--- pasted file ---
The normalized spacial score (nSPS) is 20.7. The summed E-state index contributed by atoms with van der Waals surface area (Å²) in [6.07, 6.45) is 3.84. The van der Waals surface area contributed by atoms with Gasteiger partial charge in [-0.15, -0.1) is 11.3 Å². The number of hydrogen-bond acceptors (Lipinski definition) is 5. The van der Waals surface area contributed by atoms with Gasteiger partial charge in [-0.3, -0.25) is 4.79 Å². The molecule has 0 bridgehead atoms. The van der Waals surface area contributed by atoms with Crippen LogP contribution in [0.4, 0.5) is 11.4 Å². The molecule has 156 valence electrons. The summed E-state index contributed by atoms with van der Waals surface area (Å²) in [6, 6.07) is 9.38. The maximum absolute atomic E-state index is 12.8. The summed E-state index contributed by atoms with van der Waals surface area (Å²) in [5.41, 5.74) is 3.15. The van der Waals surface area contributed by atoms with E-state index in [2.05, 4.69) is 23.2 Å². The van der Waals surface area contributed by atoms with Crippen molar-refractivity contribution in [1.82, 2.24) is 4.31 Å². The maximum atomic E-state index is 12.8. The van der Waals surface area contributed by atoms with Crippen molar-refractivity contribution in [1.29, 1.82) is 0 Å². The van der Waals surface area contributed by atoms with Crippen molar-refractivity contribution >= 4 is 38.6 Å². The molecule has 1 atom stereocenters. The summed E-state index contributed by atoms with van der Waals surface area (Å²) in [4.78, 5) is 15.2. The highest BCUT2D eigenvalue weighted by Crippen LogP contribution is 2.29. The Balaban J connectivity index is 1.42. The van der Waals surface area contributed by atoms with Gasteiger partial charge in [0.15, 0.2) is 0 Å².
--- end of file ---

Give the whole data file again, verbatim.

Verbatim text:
The normalized spacial score (nSPS) is 20.7. The summed E-state index contributed by atoms with van der Waals surface area (Å²) in [6.07, 6.45) is 3.84. The van der Waals surface area contributed by atoms with Gasteiger partial charge in [-0.15, -0.1) is 11.3 Å². The number of hydrogen-bond acceptors (Lipinski definition) is 5. The van der Waals surface area contributed by atoms with Gasteiger partial charge in [-0.3, -0.25) is 4.79 Å². The molecule has 0 bridgehead atoms. The van der Waals surface area contributed by atoms with Crippen LogP contribution in [0.4, 0.5) is 11.4 Å². The molecule has 156 valence electrons. The summed E-state index contributed by atoms with van der Waals surface area (Å²) in [6, 6.07) is 9.38. The maximum absolute atomic E-state index is 12.8. The summed E-state index contributed by atoms with van der Waals surface area (Å²) in [5.41, 5.74) is 3.15. The van der Waals surface area contributed by atoms with E-state index in [2.05, 4.69) is 23.2 Å². The van der Waals surface area contributed by atoms with Crippen molar-refractivity contribution in [1.82, 2.24) is 4.31 Å². The maximum atomic E-state index is 12.8. The van der Waals surface area contributed by atoms with Crippen molar-refractivity contribution in [1.29, 1.82) is 0 Å². The van der Waals surface area contributed by atoms with Crippen molar-refractivity contribution >= 4 is 38.6 Å². The molecule has 1 atom stereocenters. The summed E-state index contributed by atoms with van der Waals surface area (Å²) in [4.78, 5) is 15.2. The highest BCUT2D eigenvalue weighted by Crippen LogP contribution is 2.29. The Balaban J connectivity index is 1.42. The van der Waals surface area contributed by atoms with Gasteiger partial charge in [0.15, 0.2) is 0 Å².